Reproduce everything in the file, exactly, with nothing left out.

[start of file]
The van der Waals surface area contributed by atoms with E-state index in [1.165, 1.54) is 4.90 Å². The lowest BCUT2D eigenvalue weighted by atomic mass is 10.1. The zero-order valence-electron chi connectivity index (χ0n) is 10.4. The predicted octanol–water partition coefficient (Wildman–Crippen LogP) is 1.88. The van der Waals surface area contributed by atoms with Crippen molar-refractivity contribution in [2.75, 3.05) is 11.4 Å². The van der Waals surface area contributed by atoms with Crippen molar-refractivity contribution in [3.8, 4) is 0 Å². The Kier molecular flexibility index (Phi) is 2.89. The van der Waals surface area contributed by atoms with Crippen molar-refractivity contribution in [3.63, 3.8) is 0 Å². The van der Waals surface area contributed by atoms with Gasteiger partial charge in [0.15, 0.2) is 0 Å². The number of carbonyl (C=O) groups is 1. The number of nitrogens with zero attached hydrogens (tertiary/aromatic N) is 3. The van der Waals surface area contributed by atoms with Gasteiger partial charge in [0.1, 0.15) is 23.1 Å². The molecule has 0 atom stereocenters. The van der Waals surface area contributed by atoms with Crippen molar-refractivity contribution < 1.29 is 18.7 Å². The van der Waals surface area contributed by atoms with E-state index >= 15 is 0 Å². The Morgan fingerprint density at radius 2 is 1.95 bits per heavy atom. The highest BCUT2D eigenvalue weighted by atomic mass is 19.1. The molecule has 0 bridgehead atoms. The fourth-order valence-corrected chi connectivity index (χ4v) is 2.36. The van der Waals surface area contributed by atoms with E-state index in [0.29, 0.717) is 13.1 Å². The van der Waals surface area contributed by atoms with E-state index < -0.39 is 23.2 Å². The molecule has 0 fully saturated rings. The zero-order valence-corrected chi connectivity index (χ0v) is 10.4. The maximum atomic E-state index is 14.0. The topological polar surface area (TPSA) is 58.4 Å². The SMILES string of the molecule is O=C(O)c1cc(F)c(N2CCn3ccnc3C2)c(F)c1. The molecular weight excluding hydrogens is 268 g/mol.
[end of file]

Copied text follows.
The van der Waals surface area contributed by atoms with E-state index in [1.165, 1.54) is 4.90 Å². The lowest BCUT2D eigenvalue weighted by atomic mass is 10.1. The zero-order valence-electron chi connectivity index (χ0n) is 10.4. The predicted octanol–water partition coefficient (Wildman–Crippen LogP) is 1.88. The van der Waals surface area contributed by atoms with Crippen molar-refractivity contribution in [2.75, 3.05) is 11.4 Å². The van der Waals surface area contributed by atoms with Crippen molar-refractivity contribution in [3.8, 4) is 0 Å². The Kier molecular flexibility index (Phi) is 2.89. The van der Waals surface area contributed by atoms with Crippen molar-refractivity contribution in [3.63, 3.8) is 0 Å². The van der Waals surface area contributed by atoms with Gasteiger partial charge in [0.15, 0.2) is 0 Å². The number of carbonyl (C=O) groups is 1. The number of nitrogens with zero attached hydrogens (tertiary/aromatic N) is 3. The van der Waals surface area contributed by atoms with Gasteiger partial charge in [0.1, 0.15) is 23.1 Å². The molecule has 0 atom stereocenters. The van der Waals surface area contributed by atoms with Crippen molar-refractivity contribution < 1.29 is 18.7 Å². The van der Waals surface area contributed by atoms with E-state index >= 15 is 0 Å². The Morgan fingerprint density at radius 2 is 1.95 bits per heavy atom. The highest BCUT2D eigenvalue weighted by atomic mass is 19.1. The molecule has 0 bridgehead atoms. The fourth-order valence-corrected chi connectivity index (χ4v) is 2.36. The van der Waals surface area contributed by atoms with E-state index in [0.29, 0.717) is 13.1 Å². The van der Waals surface area contributed by atoms with E-state index < -0.39 is 23.2 Å². The molecule has 0 fully saturated rings. The zero-order valence-corrected chi connectivity index (χ0v) is 10.4. The maximum atomic E-state index is 14.0. The topological polar surface area (TPSA) is 58.4 Å². The SMILES string of the molecule is O=C(O)c1cc(F)c(N2CCn3ccnc3C2)c(F)c1. The molecular weight excluding hydrogens is 268 g/mol.